30 – 31 July & 08 August 2018

“Celebrating a Legacy of Liberation by the Pan African Women: Taking Forward the Struggle for Gender Equality”


The Pan African Women’s Day will commemorate the Pan African Women’s Day “PAWD” on 30 – 31 July 2018 at Freedom Park, Pretoria in the Gauteng Province under the theme: “Celebrating a Legacy of Liberation by the Pan African Women: Taking Forward the Struggle for Gender Equality”.

PAWD celebrations pay tribute to women and their role in the liberation struggle. This year’s celebration coincides with the centenary of struggle icon Mama Albertina Sisulu and the centenary of the Bantu Women’s League in South Africa.

The Bantu Women’s League later appended itself to the African National Congress and was known thus taking the form of the African National Congress women’s League “ANCWL”. In 1956 this formation amongst other women formations in South Africa led a monumental march, wherein they declared: “We shall not rest until we have won for our children freedom, justice and security.”

PAWD takes place against a backdrop of an increase in the levels of violence and brutality against women and children in our society. Since the start of the year, a number of incidents of violence and women abuse have made headlines across the African Continent.

This year’s event also takes place against a backdrop of a major economic development on the African continent the adoption of African Continental Free Trade Area (AfCFTA) which will cover a market of 1.2 billion people and a gross domestic product (GDP) of $2.5 trillion, across all 55 member States of the African Union.  In terms of numbers of participation countries, AfCFTA will be the world’s largest free trade area since the formation of the World Trade Organization.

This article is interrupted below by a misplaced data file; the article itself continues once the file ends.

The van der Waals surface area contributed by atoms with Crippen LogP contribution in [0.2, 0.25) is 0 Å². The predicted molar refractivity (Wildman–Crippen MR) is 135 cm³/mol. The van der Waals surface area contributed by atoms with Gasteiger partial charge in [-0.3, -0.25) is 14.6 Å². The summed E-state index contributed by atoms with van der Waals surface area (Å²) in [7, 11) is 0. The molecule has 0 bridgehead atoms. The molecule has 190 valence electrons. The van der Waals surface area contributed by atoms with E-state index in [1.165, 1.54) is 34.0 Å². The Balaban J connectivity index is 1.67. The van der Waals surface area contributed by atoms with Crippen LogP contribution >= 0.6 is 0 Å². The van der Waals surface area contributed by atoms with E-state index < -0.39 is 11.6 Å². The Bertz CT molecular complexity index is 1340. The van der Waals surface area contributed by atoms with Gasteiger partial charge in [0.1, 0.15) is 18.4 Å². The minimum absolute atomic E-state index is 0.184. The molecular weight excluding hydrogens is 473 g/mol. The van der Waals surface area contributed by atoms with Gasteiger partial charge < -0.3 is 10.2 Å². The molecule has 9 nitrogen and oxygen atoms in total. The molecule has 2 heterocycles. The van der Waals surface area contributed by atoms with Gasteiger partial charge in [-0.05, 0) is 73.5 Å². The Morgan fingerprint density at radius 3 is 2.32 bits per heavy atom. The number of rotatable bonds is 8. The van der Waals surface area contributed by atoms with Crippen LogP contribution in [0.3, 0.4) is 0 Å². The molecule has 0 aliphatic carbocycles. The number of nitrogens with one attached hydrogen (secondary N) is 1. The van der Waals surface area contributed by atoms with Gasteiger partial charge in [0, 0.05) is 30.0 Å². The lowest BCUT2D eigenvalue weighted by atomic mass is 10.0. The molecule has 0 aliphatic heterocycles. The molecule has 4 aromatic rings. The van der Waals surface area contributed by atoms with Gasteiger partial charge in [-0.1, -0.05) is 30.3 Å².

Invariably, women are the most affected by the economic decline and bear the brunt of its resultant negative economic and social effects. As such the plight of women in the context of the AfCFTA requires contextualisation.

President Paul Kagame the current AU Chairperson has also made Gender empowerment and Equality a focal point of his tenure. During a High Level Meeting on the Margins of the 31st AU Summit in Nouckchott, Mauritania, he lamented: “There are no losers. When women advance, everyone benefits. The key principle, in addition to understanding gender equality as a human right, is to use the talents of all our people to the full potential, in politics, business and elsewhere. This is common sense if we want to advance and improve our societies.”

The 2018 celebrations will also discuss how Women on the continent can leverage on South Africa’s recent election onto the UN Security Council. To this end PAWO will use this occasion to consolidate its position on plight of Palestine and the liberation of Western Sahara.

This year marks the 56th anniversary of the PAWO’s formation on 31 July 1962, one year before the OAU, it is recognized as an important part of the unification process as it brought African women freedom fighters of together on the need for peace and unity.

The celebrations will also include the Continental Dialogues on Violence against Women to help combat the continued scourge of violent attacks and abuse against women. The dialogues are a platform for building a strong women’s movement



During July we honour the women of our Continent ·         We celebrate PAN AFRICAN WOMEN’S DAY as a tribute to women in the liberation struggle.

·         The women of 1962 set the tone for gender equality, empowerment and decolonisation of the African continent.

·         Through their brave actions women have taken their rightful place in parliaments, governments and civil society.